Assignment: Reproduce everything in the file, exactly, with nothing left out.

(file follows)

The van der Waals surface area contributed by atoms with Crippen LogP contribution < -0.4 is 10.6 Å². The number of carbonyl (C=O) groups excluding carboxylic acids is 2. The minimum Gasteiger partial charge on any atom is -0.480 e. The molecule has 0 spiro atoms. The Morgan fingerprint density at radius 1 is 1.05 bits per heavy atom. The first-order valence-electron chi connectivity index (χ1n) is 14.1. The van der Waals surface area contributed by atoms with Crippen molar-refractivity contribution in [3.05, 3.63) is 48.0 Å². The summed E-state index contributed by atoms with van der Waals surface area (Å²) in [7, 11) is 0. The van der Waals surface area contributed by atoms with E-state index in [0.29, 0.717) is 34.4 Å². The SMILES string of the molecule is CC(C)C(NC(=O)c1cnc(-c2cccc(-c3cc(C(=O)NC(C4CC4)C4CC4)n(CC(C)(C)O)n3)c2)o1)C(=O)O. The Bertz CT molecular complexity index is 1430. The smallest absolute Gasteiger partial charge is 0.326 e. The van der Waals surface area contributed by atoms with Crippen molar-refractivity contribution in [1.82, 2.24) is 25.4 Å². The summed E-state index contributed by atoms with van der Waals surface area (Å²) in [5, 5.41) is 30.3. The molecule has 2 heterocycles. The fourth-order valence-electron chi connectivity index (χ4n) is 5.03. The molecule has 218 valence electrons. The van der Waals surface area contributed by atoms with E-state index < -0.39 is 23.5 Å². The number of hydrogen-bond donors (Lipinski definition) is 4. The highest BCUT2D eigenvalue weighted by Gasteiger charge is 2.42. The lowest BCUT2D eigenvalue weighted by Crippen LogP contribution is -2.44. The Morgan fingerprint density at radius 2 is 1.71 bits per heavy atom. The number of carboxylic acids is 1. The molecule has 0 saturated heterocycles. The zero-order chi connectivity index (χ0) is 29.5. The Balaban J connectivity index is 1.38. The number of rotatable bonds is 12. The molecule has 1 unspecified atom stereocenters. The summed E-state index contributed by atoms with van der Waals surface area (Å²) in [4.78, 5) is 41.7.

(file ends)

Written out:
The van der Waals surface area contributed by atoms with Crippen LogP contribution < -0.4 is 10.6 Å². The number of carbonyl (C=O) groups excluding carboxylic acids is 2. The minimum Gasteiger partial charge on any atom is -0.480 e. The molecule has 0 spiro atoms. The Morgan fingerprint density at radius 1 is 1.05 bits per heavy atom. The first-order valence-electron chi connectivity index (χ1n) is 14.1. The van der Waals surface area contributed by atoms with Crippen molar-refractivity contribution in [3.05, 3.63) is 48.0 Å². The summed E-state index contributed by atoms with van der Waals surface area (Å²) in [7, 11) is 0. The van der Waals surface area contributed by atoms with E-state index in [0.29, 0.717) is 34.4 Å². The SMILES string of the molecule is CC(C)C(NC(=O)c1cnc(-c2cccc(-c3cc(C(=O)NC(C4CC4)C4CC4)n(CC(C)(C)O)n3)c2)o1)C(=O)O. The Bertz CT molecular complexity index is 1430. The smallest absolute Gasteiger partial charge is 0.326 e. The van der Waals surface area contributed by atoms with Crippen molar-refractivity contribution in [1.82, 2.24) is 25.4 Å². The summed E-state index contributed by atoms with van der Waals surface area (Å²) in [5, 5.41) is 30.3. The molecule has 2 heterocycles. The fourth-order valence-electron chi connectivity index (χ4n) is 5.03. The molecule has 218 valence electrons. The van der Waals surface area contributed by atoms with E-state index < -0.39 is 23.5 Å². The number of hydrogen-bond donors (Lipinski definition) is 4. The highest BCUT2D eigenvalue weighted by Gasteiger charge is 2.42. The lowest BCUT2D eigenvalue weighted by Crippen LogP contribution is -2.44. The Morgan fingerprint density at radius 2 is 1.71 bits per heavy atom. The number of carboxylic acids is 1. The molecule has 0 saturated heterocycles. The zero-order chi connectivity index (χ0) is 29.5. The Balaban J connectivity index is 1.38. The number of rotatable bonds is 12. The molecule has 1 unspecified atom stereocenters. The summed E-state index contributed by atoms with van der Waals surface area (Å²) in [4.78, 5) is 41.7.